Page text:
Do you wish there were more people in your life who could write you a letter of recommendation, put in a good word for you, or introduce you to other important people? Just because you’re young doesn’t mean you don’t know these people already. The following list describes the top ten people to stay in touch with after high school and beyond.
1. Classmates. Your high school and college friends may seem rather inactive now, but in a few years there’s a good chance many of them will evolve into great contacts and become big people in other communities.
2. Friends’ Parents. Find out what your friends’ parents do for a living. These adults can provide information about what their jobs entail and how to get experience in the field.
3. Parents’ Friends. Similar to your friends’ parents, these adults may also be more likely to introduce you to other people or get you a job because of their friendship with your parents.
4. Influential Teachers. In college or high school, the instructors who understand your future goals will be good to talk to about college decisions, and they may recommend specific classes or other professors/teachers who would positively influence your education.
5. Old Bosses. Whether you were waiting tables, volunteering for the S.P.C.A., or interning at the Chamber of Commerce, your old bosses know your skills and how well you communicate with others in a working environment. They’ll usually be happy to vouch for your character when called upon.
6. Neighbors. In many cases, these people have seen you grow up and they care about your future. They bought Girl Scout cookies from you when you were 10 years old, so they’ll try to support you in your future endeavors as well.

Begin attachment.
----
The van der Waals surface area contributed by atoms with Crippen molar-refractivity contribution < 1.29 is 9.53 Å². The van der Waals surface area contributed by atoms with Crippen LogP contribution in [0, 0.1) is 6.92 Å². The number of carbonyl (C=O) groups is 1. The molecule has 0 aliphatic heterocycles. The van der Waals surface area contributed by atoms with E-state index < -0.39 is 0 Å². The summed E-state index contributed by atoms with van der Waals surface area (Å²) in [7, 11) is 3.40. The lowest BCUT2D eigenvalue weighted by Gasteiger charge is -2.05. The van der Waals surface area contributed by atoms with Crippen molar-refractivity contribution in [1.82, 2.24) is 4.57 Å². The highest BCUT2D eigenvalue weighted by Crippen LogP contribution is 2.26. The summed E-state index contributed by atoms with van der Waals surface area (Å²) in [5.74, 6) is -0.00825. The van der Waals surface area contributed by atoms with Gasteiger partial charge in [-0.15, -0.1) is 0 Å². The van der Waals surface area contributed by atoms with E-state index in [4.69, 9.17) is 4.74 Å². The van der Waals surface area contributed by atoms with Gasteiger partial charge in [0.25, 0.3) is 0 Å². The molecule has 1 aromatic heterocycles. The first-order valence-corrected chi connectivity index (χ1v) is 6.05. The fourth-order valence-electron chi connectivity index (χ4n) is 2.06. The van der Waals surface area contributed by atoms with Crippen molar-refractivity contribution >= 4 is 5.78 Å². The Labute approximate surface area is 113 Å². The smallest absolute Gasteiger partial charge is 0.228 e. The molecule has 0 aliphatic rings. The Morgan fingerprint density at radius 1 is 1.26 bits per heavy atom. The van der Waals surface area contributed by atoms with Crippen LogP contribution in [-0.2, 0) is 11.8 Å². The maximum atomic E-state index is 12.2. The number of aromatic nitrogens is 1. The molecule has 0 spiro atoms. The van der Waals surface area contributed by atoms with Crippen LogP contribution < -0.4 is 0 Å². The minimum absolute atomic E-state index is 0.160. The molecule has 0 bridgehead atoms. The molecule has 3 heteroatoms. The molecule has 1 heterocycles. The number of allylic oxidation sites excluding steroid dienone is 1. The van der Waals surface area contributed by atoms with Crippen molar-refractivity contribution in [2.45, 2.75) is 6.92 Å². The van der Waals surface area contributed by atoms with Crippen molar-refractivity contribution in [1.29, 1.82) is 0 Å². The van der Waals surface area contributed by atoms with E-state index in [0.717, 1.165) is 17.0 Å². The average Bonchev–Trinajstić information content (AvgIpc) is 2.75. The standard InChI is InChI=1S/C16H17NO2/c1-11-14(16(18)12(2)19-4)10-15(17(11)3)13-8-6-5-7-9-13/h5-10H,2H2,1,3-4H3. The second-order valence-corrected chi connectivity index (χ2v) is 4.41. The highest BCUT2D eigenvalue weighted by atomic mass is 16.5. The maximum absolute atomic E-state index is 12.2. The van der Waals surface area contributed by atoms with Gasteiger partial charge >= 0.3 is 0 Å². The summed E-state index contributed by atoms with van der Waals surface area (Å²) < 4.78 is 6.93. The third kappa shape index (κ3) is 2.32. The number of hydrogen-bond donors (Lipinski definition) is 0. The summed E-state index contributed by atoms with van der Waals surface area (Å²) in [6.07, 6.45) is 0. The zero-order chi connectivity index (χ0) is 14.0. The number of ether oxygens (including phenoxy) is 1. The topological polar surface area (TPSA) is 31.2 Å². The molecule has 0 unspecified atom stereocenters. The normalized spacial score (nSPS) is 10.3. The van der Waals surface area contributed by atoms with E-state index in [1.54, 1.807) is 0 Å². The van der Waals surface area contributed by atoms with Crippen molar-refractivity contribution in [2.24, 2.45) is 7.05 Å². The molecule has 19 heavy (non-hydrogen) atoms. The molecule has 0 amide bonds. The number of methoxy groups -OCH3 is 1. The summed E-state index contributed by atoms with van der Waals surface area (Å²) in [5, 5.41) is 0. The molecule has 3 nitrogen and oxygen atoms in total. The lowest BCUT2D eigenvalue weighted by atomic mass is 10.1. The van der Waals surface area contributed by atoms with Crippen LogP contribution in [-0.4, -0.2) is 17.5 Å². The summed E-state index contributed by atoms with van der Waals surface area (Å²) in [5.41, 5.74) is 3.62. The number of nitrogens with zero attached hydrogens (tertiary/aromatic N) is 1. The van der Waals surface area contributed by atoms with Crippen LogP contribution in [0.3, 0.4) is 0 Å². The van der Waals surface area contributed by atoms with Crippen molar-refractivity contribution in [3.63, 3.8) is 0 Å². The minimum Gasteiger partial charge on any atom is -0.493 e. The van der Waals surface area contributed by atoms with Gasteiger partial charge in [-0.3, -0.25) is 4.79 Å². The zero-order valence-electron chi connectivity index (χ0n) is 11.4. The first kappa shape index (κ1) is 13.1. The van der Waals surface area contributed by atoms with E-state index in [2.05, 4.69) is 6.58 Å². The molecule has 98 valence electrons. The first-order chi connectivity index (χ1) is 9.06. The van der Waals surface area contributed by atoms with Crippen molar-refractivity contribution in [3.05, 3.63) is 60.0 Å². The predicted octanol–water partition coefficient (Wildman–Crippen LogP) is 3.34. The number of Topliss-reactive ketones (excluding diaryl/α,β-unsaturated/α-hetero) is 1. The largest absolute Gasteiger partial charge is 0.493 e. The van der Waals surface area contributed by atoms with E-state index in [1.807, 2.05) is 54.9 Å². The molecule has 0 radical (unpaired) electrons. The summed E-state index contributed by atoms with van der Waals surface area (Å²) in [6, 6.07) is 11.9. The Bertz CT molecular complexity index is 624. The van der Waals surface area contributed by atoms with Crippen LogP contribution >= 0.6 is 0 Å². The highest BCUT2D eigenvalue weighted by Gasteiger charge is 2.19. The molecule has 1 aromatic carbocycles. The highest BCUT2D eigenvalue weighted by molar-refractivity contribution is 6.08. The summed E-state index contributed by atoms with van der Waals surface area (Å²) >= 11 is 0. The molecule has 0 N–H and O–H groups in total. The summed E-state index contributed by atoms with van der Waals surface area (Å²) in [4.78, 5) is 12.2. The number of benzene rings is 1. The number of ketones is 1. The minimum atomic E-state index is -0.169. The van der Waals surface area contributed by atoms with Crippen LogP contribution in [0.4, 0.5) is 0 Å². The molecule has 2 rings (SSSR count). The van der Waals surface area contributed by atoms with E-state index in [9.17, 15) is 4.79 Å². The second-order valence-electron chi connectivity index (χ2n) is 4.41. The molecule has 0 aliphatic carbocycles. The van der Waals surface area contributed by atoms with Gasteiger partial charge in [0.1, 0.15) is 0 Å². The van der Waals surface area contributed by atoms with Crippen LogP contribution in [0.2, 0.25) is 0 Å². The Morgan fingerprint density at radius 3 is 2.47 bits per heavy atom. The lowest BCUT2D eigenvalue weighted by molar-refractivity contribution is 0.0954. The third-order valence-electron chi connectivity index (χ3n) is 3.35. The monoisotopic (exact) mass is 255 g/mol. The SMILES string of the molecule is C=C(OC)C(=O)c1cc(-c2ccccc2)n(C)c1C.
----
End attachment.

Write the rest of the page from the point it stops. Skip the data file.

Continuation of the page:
7. Other Young Achievers. Stay friends with the other teens you volunteered or interned with in the past and the members of your student organizations. They can give you testimonials from their recent experiences or tell you about how they got their foot in the door at another company.
8. Members of Church/Spiritual Groups. Religious or spiritual groups are tight-knit networks of people who trust each other and make references for one another. If you strongly impress one person, you are generally well liked by the whole group.
9. People Who Express an Interest In Your Future.When someone says she’s interested in finding out how something in your life turns out (such as a project or a summer internship), make sure to get back to her. This person may just have a follow-up proposition for you or could point you toward your next direction. People want to be helpful. They enjoy helping young people. Don’t waste that opportunity.
10. Employers Who Didn’t Hire You. So, you got an interview, the meeting went well, and the potential employer liked you—but you didn’t get the position. You are told you just don’t have as much experience as other candidates. Don’t give up on this opportunity or the contact. Keep in touch by emailing updates on what you have been up to that will eventually make you a better fit for a future position or send some of your recent work in for review. Eventually, the employer may have another spot open and you’ll be the first person who comes to mind.
Does it sound like a mighty task to keep in touch with so many people? Think about creating a personal website with a bio, current resume, and work samples. (Make sure to only provide an email address. Don’t post a phone number or physical address.)
Also, periodically email personal updates to your career connections thanking them for their support and letting them know about your progress—obtaining an internship, learning a new skill, and so forth. It will help to organize an email list with only career-related contacts, so you will have easy access to it on a regular basis.
Finally, consider designating a separate physical address book for just those people who could potentially be sources of information in the future. That way, when you have a question, you’ll have a whole book full of people to contact.